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Apr 12, 2011 09:42 AM

kosher meat


if I buy kosher meat, does that mean it was grass fed and humanely raised?

  1. No. Kosher refers primarily to the way the animal was killed, and its blood removed. Here's an article that explains things in (much more) detail:

    1. Kosher "slaughter" is anything but humane. You basically cut the throat of a live and fully conscious animal and you let it bleed to death....needles to say with the larger animals it takes a while.....

      9 Replies
      1. re: Pollo

        Everything I know about slaughterhouses I learned from Frederick Wiseman and Temple Grandin, so please tell me: How are "humanely raised" animals killed? Because the kosher method - super-sharp knife, etc. - is supposed to ensure that the animal suffers as little as possible.

        1. re: small h

          It's one thing to be "told" how things are done and another to actually see how it is done. "Coventional" slaughter is bad enough but Kosher "kill" step is another story. I would suggest that you visit a Kosher slaughterhouse and see for yourself. Alternatively go to "youtube" and search for "kosher shechita".....

          1. re: Pollo

            I've witnessed it in person. If anyone has issue with animals being killed for meat then it's time to reconsider your dietary choices. Killing cows is not pretty any way it's done.

            1. re: Pollo

              That doesn't answer my question. I'm not interested in a debate about the merits of one method vs. another. I'm asking, sincerely, how a "humanely raised" cow is killed. And it's possible the Wiseman reference meant nothing to you, but he directed a documentary called Meat (1976), which exhaustively depicts the slaughter of cattle. Since I've seen that, I don't need to go searching around for other examples.

              1. re: Pollo

                But bleeding an animal out isn't painful. It may have been hard to watch, but it's a method I'd prefer as opposed to a stun/bolt gun that may nor may not do the trick, or an electric shock.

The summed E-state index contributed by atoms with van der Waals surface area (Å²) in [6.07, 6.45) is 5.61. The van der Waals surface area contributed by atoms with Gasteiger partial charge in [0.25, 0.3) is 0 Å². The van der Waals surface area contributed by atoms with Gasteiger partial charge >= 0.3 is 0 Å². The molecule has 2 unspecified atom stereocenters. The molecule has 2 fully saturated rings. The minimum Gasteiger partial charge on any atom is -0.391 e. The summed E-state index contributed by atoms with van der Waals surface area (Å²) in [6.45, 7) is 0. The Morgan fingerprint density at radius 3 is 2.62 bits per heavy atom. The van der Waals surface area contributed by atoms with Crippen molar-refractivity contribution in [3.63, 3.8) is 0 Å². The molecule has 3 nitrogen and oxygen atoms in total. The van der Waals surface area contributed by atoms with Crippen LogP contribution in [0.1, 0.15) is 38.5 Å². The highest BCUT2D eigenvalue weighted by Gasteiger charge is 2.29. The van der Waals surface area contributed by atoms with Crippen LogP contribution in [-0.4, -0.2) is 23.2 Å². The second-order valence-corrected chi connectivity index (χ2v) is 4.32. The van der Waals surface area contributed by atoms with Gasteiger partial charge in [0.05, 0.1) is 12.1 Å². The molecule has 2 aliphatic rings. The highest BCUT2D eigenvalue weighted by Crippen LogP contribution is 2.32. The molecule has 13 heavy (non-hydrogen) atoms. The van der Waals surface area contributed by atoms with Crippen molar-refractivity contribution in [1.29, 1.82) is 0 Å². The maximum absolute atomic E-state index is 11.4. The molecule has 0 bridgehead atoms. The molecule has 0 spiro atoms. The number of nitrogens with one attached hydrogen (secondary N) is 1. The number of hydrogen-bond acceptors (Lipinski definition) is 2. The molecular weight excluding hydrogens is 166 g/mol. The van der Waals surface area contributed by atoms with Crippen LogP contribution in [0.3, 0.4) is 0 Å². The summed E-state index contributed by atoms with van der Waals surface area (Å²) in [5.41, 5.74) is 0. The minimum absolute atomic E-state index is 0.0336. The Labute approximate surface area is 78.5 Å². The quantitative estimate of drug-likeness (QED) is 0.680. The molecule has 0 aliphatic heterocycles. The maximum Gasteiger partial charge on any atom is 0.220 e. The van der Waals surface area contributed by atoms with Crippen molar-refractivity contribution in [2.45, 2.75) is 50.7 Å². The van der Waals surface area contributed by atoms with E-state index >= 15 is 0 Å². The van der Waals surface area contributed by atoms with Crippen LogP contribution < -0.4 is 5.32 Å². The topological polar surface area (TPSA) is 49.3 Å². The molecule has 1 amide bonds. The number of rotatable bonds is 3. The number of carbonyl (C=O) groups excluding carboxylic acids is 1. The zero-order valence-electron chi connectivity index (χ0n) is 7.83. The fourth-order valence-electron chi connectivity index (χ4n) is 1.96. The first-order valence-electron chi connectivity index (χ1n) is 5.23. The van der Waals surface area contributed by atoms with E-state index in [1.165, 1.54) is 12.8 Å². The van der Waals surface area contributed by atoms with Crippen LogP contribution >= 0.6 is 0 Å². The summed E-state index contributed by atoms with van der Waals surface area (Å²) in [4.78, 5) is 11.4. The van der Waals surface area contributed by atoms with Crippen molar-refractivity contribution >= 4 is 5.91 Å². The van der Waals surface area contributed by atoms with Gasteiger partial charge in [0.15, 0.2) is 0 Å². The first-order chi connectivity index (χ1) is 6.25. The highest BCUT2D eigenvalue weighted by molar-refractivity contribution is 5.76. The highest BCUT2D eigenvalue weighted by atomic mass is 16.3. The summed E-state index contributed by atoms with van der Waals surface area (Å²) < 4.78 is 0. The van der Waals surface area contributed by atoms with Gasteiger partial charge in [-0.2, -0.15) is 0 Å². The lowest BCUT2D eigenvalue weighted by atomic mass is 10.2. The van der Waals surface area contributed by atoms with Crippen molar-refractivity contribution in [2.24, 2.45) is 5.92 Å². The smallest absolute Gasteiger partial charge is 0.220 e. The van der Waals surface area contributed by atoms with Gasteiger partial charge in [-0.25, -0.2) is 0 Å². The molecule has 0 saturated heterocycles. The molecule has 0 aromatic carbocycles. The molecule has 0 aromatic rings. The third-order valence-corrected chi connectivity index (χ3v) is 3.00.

2. re: Pollo

              That's not entirely accurate, you sever the trachea, esophagus and carotid artery of the animal in a single motion of the blade, essentially killing it. It doesn't "bleed to death" because it's already dead. The heart will continue pumping for a few moments but that's an involuntary act. It's neither worse nor appreciably better than any other form of slaughter.

              1. re: ferret

                ferret - that the "official" story we are beeing told and you are just repating it. Cutting the artery and esophagus does not result in instant death - brain is still working, nerves are still sensing and hart is still beating - far from quick and painless (there is no "stunning" or "anesthesia").

                1. re: Pollo

                  I take it you're a vegetarian? What method do you propose would be more humane?

                  1. re: Pollo

                    Cutting the carotid renders the animal unconscious. Just ask any victim of LA police choke-holds. Any activity you may attribute to conscious acts is pretty much autonomous and involuntary. So while it's not "instant" cessation of signs of life, it's as close as you'll get.

              2. Folks, we're going to close this thread now. It seems that lilmomma's question has been answered, and we're not the right place to debate the ethics of various slaughter practices.